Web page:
Dry-Aged Beef vs. Wet-Aged Beef: The Difference in Taste and Process

Ask any chef about aged beef and watch their eyes light up. If you’ve dined at reputable steakhouses or higher-end restaurants, it is very likely you’ve come across “dry-aged” and “wet-aged” beef on the menu, without really knowing what these terms mean.

So, what’s all the fuss?

The difference in taste, flavor, and tenderness between aged and non-aged beef is why you’ll rarely find these prized cuts of beef at your local grocery store.

Dry-Aged Beef

Simply put, dry-aged beef is beef that has been aged on a rack or hung in a temperature-controlled for anywhere from 28 to typically 60 days, though it can be aged for a good deal longer.

Dry-aging affects the meat in two major ways. First, in evaporating moisture from the beef, the meat takes on a more concentrated “umami” flavor, which is rich and savory on the palate. Second, dry-aging causes the enzymes found in beef to break down muscle fibers and connective tissue, which makes the meat far more tender and incredibly flavorful, not unlike a good aged cheese, or bottle of red wine. Oftentimes, dry-aged meat is described as nutty, beefy, and earthy—complex flavors that are further developed during cooking.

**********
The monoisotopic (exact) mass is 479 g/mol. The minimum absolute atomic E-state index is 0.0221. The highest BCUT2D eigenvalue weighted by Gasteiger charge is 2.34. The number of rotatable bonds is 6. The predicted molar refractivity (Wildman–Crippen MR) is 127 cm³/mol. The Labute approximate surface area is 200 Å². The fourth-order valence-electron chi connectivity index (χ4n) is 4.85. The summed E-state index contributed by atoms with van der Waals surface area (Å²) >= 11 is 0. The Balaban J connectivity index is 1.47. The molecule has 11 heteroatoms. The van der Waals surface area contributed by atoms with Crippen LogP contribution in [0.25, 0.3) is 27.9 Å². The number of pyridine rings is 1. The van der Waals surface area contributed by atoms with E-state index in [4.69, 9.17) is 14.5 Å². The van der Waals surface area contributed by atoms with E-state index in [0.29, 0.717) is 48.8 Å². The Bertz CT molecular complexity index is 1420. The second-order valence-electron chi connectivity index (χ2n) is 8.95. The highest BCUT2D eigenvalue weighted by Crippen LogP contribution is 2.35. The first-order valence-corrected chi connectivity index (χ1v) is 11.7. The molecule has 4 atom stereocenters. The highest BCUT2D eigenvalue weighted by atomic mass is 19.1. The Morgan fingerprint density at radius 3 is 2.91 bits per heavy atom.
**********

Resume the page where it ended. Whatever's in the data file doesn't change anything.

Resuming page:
Wet-Aged Beef

Wet-aged beef, on the other hand, is meat that has been aged in vacuum-sealed packaging in a temperature-controlled environment, between four and ten days. Like dry-aging, the enzymes use this time to tenderize the beef while producing vibrant flavors. For those who enjoy fresh-tasting meat, wet-aged beef is often preferred.

Ultimately, the decision in taste, tenderness, and flavor is a personal preference, but because of the time, cost, and facilities required to age beef properly, you’ll be hard-pressed to find dry-aged or wet-aged beef at your local grocery store. There’s a reason chefs rave about aged beef, but nothing compares to tasting the difference for yourself.